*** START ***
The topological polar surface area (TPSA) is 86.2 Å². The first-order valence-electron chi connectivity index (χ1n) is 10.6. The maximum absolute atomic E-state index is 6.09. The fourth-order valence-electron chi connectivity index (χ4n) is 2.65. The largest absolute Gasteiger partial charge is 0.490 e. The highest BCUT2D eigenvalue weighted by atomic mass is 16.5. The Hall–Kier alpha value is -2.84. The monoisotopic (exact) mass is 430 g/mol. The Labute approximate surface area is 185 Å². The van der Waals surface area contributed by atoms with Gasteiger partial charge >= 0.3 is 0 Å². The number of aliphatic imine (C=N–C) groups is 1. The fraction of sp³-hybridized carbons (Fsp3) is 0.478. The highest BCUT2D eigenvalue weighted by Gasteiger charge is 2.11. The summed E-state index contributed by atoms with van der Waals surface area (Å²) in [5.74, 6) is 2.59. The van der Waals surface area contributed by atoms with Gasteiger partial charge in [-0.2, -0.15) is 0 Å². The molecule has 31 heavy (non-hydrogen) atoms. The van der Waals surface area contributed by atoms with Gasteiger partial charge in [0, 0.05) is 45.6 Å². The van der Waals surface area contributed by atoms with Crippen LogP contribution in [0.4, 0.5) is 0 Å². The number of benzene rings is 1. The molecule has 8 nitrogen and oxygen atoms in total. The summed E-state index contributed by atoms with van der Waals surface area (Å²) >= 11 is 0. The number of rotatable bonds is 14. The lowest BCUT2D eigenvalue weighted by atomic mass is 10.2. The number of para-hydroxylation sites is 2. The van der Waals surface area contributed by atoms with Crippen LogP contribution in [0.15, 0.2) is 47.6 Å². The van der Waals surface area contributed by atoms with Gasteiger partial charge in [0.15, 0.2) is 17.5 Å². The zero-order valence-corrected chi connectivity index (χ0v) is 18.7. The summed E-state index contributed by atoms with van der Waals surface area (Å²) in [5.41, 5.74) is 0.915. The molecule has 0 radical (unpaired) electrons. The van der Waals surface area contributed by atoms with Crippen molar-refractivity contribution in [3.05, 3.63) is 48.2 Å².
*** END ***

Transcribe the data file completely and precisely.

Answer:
The topological polar surface area (TPSA) is 86.2 Å². The first-order valence-electron chi connectivity index (χ1n) is 10.6. The maximum absolute atomic E-state index is 6.09. The fourth-order valence-electron chi connectivity index (χ4n) is 2.65. The largest absolute Gasteiger partial charge is 0.490 e. The highest BCUT2D eigenvalue weighted by atomic mass is 16.5. The Hall–Kier alpha value is -2.84. The monoisotopic (exact) mass is 430 g/mol. The Labute approximate surface area is 185 Å². The van der Waals surface area contributed by atoms with Gasteiger partial charge >= 0.3 is 0 Å². The number of aliphatic imine (C=N–C) groups is 1. The fraction of sp³-hybridized carbons (Fsp3) is 0.478. The highest BCUT2D eigenvalue weighted by Gasteiger charge is 2.11. The summed E-state index contributed by atoms with van der Waals surface area (Å²) in [5.74, 6) is 2.59. The van der Waals surface area contributed by atoms with Gasteiger partial charge in [-0.2, -0.15) is 0 Å². The molecule has 31 heavy (non-hydrogen) atoms. The van der Waals surface area contributed by atoms with Gasteiger partial charge in [0, 0.05) is 45.6 Å². The van der Waals surface area contributed by atoms with Crippen LogP contribution in [0.4, 0.5) is 0 Å². The number of benzene rings is 1. The molecule has 8 nitrogen and oxygen atoms in total. The summed E-state index contributed by atoms with van der Waals surface area (Å²) >= 11 is 0. The number of rotatable bonds is 14. The lowest BCUT2D eigenvalue weighted by atomic mass is 10.2. The number of para-hydroxylation sites is 2. The van der Waals surface area contributed by atoms with Crippen LogP contribution in [0.15, 0.2) is 47.6 Å². The van der Waals surface area contributed by atoms with Gasteiger partial charge in [0.15, 0.2) is 17.5 Å². The zero-order valence-corrected chi connectivity index (χ0v) is 18.7. The summed E-state index contributed by atoms with van der Waals surface area (Å²) in [5.41, 5.74) is 0.915. The molecule has 0 radical (unpaired) electrons. The van der Waals surface area contributed by atoms with Crippen molar-refractivity contribution in [3.05, 3.63) is 48.2 Å².